4. Have a good system for resolving customer dissatisfaction. Do you have systems in place that resolve customer dissatisfaction? Statistics tell us that every person who has a problem with a company tells 10 other people—the worst type of advertising.
The most important thing is to address the issue immediately. Customer service issues are not like fine wine; they do not age well. We want our staff to address problems with the family immediately, since that's the best bet for restoring the customer's confidence.
Make sure you listen and get the whole picture before acting. Don't start trying to solve a problem before you've got all the facts. And don't blame others. I had a situation not too long ago where one of our supervisors was solving a customer service problem and said, "Well, the preneed person should never have told you that." That didn't give the customer a lot of confidence in our organization.
Separate the objective problems from the subjective. An objective problem, for example, is a cracked marker, a scratched casket or dead flowers. In those cases, you know what you have to do: give a refund or replace the product.
The bottom line is, do the right thing. I can't tell you how many times we've won the battle but lost the war with customer service. A family has 10 spaces, and we're fighting them over $100 worth of flowers. To try to avoid this, we tell staff, "If you make a decision favoring the customer, you're not going to get into trouble if you err too much on their side."
Of course not everyone who has a problem is going to tell us about it, so we use customer surveys. We ask the family, "Would you recommend us?" We want the answer to be "yes" at least 98 percent of the time.
3. Leverage technology. Walk around the convention this week. It blows you away how much more technology is in our industry than there was five years ago. Make your web site as useful as possible. We do $10,000 a month in flower sales for grave placement, and the family finds the online shop a great tool—they don't have to drive all the way out in L.A. traffic to put flowers on the grave.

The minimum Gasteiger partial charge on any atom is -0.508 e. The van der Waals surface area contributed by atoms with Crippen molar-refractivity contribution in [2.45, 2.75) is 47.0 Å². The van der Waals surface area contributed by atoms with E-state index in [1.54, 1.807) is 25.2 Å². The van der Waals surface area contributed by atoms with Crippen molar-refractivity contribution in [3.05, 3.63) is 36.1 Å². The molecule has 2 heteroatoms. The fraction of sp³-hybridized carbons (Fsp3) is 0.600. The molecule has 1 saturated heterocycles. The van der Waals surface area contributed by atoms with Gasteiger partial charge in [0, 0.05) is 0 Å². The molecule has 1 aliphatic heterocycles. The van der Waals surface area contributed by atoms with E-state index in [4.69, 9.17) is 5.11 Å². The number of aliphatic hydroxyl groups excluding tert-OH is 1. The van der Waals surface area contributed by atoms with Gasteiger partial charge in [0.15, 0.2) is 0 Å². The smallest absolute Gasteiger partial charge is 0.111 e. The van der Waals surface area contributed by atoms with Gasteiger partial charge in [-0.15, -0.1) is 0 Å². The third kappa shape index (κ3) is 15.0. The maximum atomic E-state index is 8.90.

We're beginning to use document imaging technology to replace a lot of the old manual recordkeeping. And we're using a park data resource system involving little handheld laptops so our staff can provide information to families in the field.
2. Know thy customer. This needs to be the mindset of all your operational managers. Cemetery master planning, facilities design—everything needs to be built around what you know about your customers.
We know where all our property owners live. We can graph our property owner distribution by zip code. More important than demographic information is psychographic information, which deals with people's attitudes, beliefs, religious preferences and lifestyle. You can do focus groups, survey your families and talk to your employees to get this type of information.
We also need to consider all the people involved in the funeral and cemetery decision process. This includes not only the buyers but also the initiators, who gather information; the deciders; and the influencers, such as clergy and hospice.
All customers have both articulated and unarticulated needs. If customers are telling you what they want and you're meeting their needs, you're not getting any bonus points, because that's what they expect. That's the basic level of service. Pleasant surprises you offer a family—"Wow, I didn't know you did that"—get you bonus points.
1. Put safety first. We've got to have a razor-sharp focus on safety through three different lenses:
• Safeguard the deceased, from the removal to the time the casket is lowered or the deceased is transferred to the crematory. If you have subcontractors, are you inspecting them?
• Safeguard your employees. OSHA requires safety procedures, and we don't view that as a burden. You want your employees to be safe, and they want to see that you care about their safety. We do a lot of safety training.
• Safeguard your visitors. You need to go around you, pack and look for anything that could endanger visitors. Is there a slipping hazard somewhere? Is that construction project properly marked with signs and cordoned off'?
Most of the things on this list are not quick and easy. They take hard work, but I can tell you from personal experience that they pay huge dividends. It's a lot easier to grow weeds than it is to grow grass. These things are going to help you grow grass
This article compiled from an address presented by the author at the 2006 ICFA Annual Convention